The Divide


    A couple nights ago, I was privy to the kind of conversation that can only come after the consumption of a litre of whiskey and half a bottle of vodka. There is the belief that a truly honest conversation comes about after copious amounts of Dutch courage have been ingested. Somehow, when one is drunk, the truth feels easier to state. In this case, it was the realization that the nagging feeling one always had in the back of the mind is actually true. Dang - should have listened to that feeling from the beginning.


    This conversation stemmed from a little tiff amongst ‘couple’ friends. And it was an eye opening feeling to realize that while I had been happy in believing that I was actually considered a friend, there was just no way that could have happened unless someone was out of the way. Why, a few months ago, when all was well, and everyone was getting along with everyone, it was a matter of us (hubby and I) being the afterthought. The, “oh, yeah, we should probably call them we have space for them?” friends. Quite frankly, I always thought that I was an equal friend, a friend considered just as equally as the other.

    But, if I am honest with myself, I probably have a variety of friends and each has their own designation. But, truly, the real point of the entire conversation was not about what level of friend I was. It was about a discussion where the conversation hit a very sticky topic - the divide. Yes, that infamous divide between islanders and ‘the others’. I had heard about this divide, years ago, when I was still a little girl. I had some friends who, when they were being especially cruel, would taunt and ensure that I never forgot that I was not like them; to them, I was not a real “San Pedrana”. For years, I knew this of myself, and was fine with it. Bruised childhood egos heal fast. Growing up mean that all that childish stuff would be a thing of the past.

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    As I write this, it is the Easter weekend. There are a number of people on the island from the mainland. They are here for one four day weekend of fun, crazy nights and debauchery. It was interesting to hear what a real “San Pedrano” had to say about that! Without going into details, it is suffice to say that the general consensus was, “what a relief to see them leave at the end of the weekend.” All of a sudden, all the wrongs, the ills and the bad driving and the general misbehaviour of the visitors was fodder for the true blue locals. Such behaviour! Scandal!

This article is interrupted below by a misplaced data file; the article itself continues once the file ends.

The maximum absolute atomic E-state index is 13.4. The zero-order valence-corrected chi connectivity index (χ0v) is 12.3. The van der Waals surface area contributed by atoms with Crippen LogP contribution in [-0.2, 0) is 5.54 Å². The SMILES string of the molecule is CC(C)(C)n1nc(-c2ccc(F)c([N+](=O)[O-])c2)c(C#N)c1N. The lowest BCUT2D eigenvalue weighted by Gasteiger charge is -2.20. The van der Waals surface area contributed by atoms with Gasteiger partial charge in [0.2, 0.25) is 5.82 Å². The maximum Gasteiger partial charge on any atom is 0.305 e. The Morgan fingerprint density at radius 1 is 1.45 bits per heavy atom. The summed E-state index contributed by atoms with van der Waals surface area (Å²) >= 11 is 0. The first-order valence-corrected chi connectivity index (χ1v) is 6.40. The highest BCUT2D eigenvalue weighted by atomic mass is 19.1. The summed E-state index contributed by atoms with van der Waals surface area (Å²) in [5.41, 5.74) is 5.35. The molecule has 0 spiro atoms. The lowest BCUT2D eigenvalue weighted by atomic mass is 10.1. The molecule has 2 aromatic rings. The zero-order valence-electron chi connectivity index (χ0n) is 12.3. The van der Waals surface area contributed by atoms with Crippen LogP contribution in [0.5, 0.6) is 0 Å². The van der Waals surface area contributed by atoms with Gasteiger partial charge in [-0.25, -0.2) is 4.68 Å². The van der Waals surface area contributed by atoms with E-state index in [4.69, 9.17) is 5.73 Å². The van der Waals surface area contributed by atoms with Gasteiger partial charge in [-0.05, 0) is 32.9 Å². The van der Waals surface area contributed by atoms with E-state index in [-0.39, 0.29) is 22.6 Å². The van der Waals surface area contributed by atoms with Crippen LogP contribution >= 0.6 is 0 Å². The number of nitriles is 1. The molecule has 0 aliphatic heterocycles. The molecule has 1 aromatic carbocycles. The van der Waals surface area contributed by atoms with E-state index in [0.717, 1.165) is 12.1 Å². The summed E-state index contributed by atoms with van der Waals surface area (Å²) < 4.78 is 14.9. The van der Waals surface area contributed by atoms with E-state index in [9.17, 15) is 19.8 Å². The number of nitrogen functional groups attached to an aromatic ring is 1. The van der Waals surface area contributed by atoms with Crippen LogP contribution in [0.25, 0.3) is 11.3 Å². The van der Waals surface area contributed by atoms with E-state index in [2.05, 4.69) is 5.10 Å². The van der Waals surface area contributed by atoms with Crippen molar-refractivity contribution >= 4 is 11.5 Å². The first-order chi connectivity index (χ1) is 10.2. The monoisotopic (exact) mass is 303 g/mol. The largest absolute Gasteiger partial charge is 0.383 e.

But the real question is, what about those who have to stay around and work and carry on with life? Where exactly do we fit in? Since when has it been okay to carry on with real life like you were still in high school?

    While we play twenty questions, let’s ask this: Why does it bother me that I am not considered worthy of being called a San Pedrana? Perhaps I am most anxious because I genuinely love the island. It offers a life; its energy is infectious. The possibilities are endless in San Pedro. There is no limit to how you can live your life, and enjoy being a part of what makes this island unique. And perhaps, that’s just it - knowing that you are dedicating your life to making a place your home, carving out niches and making a name for yourself. I don’t need the condescending and patronizing approval of the locals, but it sure is nice when they appreciate what you are contributing to the society. I don’t need to be invited to their weddings and their parties. I don’t invite them to mine. What would be nice is that they be honest. You don’t need a bottle of whiskey to show your true colours. Just as much as I know that I am done playing second wheel in a friendship, it’d sure be nice to have some honesty. And I for one, am done being invisible. I am done simply accepting my fate as an outsider. Like I’ve always thought, they’ve had thirteen years to get used to me. If they won’t now, they never will. And I can live with that now.           

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